When Bread and Wine was written, Italy had been ruled by Mussolini's Fascists for over a decade. As one can imagine, by this time the Fascists had imposed themselves on virtually all aspects of society, either directly or indirectly. Though not as much of a totalitarian state as Nazi Germany, Fascist Italy was still a one-party state, from which party politics had been banished.
This is arguably the biggest problem that Pietro Spina, the protagonist of Bread and Wine, has to face in raising the revolutionary consciousness of the peasants living in the village of Pietrasecca. Because party politics has been outlawed, the vital process of fomenting revolutionary anti-Fascist activity has fallen to a handful of brave and committed individuals like Spina.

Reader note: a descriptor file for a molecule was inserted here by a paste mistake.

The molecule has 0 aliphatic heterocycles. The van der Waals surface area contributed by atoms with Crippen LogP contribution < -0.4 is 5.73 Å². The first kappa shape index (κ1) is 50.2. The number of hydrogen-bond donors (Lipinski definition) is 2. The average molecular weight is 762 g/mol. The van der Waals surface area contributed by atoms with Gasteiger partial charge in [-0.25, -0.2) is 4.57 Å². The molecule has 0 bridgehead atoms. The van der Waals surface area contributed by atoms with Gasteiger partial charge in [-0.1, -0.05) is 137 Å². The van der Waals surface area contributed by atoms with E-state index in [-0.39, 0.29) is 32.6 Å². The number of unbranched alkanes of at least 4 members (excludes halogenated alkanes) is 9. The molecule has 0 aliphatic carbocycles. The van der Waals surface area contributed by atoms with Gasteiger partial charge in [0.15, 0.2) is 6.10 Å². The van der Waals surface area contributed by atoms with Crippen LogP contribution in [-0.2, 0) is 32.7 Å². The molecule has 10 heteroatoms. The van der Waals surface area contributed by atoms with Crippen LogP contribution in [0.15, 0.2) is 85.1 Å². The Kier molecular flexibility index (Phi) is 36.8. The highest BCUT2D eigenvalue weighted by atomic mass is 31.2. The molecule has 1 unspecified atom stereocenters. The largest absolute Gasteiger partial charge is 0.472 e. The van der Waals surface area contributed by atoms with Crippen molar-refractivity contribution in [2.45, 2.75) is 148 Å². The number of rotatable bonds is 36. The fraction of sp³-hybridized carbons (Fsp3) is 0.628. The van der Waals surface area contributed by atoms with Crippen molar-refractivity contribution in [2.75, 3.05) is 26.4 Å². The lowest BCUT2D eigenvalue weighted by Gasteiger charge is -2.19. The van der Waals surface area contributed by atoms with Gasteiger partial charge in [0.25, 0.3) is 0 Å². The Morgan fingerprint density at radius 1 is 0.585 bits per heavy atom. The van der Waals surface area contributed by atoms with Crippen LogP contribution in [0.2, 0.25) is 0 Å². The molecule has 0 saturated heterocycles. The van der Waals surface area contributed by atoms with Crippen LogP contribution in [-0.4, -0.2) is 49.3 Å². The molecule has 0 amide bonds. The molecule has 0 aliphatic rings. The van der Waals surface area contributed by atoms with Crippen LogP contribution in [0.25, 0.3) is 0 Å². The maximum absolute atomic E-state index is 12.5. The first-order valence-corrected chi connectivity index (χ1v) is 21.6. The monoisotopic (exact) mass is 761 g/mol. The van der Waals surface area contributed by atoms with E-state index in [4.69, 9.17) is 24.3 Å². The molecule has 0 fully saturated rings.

But this is a lot easier said than done. There's only so much that individuals can do in this regard, even if they can somehow gain the confidence and support of the common people.
A further obstacle that Spina has to overcome is the general apathy of the peasant folk towards any kind of political activity. Whether or not the peasants are supporters of Mussolini and the Fascists, they are certainly not the stuff from which revolutions are made.
Nearly a decade and a half of Fascist rule has dried up any enthusiasm there may once have been for radical change. As such, Pietro Spina is constantly thwarted in his attempts to radicalize the people of Pietrasecca.